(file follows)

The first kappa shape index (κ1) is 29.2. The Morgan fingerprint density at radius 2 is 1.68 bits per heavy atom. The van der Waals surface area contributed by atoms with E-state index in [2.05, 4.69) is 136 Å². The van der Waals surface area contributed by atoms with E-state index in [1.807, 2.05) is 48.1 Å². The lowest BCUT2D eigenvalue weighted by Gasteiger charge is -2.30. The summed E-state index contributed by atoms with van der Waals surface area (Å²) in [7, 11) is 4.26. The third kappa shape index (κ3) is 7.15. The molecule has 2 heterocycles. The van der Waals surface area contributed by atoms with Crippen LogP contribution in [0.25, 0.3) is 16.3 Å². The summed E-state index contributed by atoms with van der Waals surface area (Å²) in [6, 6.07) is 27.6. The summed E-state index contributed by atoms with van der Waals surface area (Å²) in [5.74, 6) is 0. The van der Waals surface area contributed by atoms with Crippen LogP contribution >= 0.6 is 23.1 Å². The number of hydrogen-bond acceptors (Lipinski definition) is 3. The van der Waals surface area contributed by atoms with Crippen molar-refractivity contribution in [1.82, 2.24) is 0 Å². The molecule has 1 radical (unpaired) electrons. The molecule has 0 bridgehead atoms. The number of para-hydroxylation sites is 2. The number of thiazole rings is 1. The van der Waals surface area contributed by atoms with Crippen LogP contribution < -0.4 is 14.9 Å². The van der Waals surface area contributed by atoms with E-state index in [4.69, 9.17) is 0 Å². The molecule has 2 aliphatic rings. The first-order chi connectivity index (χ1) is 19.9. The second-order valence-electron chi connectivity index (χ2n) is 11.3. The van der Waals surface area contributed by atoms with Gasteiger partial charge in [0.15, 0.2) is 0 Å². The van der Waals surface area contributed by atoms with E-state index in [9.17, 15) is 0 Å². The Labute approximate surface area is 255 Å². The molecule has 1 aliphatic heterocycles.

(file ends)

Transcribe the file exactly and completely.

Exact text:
The first kappa shape index (κ1) is 29.2. The Morgan fingerprint density at radius 2 is 1.68 bits per heavy atom. The van der Waals surface area contributed by atoms with E-state index in [2.05, 4.69) is 136 Å². The van der Waals surface area contributed by atoms with E-state index in [1.807, 2.05) is 48.1 Å². The lowest BCUT2D eigenvalue weighted by Gasteiger charge is -2.30. The summed E-state index contributed by atoms with van der Waals surface area (Å²) in [7, 11) is 4.26. The third kappa shape index (κ3) is 7.15. The molecule has 2 heterocycles. The van der Waals surface area contributed by atoms with Crippen LogP contribution in [0.25, 0.3) is 16.3 Å². The summed E-state index contributed by atoms with van der Waals surface area (Å²) in [6, 6.07) is 27.6. The summed E-state index contributed by atoms with van der Waals surface area (Å²) in [5.74, 6) is 0. The van der Waals surface area contributed by atoms with Crippen LogP contribution >= 0.6 is 23.1 Å². The number of hydrogen-bond acceptors (Lipinski definition) is 3. The van der Waals surface area contributed by atoms with Crippen molar-refractivity contribution in [1.82, 2.24) is 0 Å². The molecule has 1 radical (unpaired) electrons. The molecule has 0 bridgehead atoms. The number of para-hydroxylation sites is 2. The number of thiazole rings is 1. The van der Waals surface area contributed by atoms with Crippen LogP contribution < -0.4 is 14.9 Å². The van der Waals surface area contributed by atoms with E-state index in [4.69, 9.17) is 0 Å². The molecule has 2 aliphatic rings. The first-order chi connectivity index (χ1) is 19.9. The second-order valence-electron chi connectivity index (χ2n) is 11.3. The van der Waals surface area contributed by atoms with Gasteiger partial charge in [0.15, 0.2) is 0 Å². The van der Waals surface area contributed by atoms with E-state index in [9.17, 15) is 0 Å². The Labute approximate surface area is 255 Å². The molecule has 1 aliphatic heterocycles.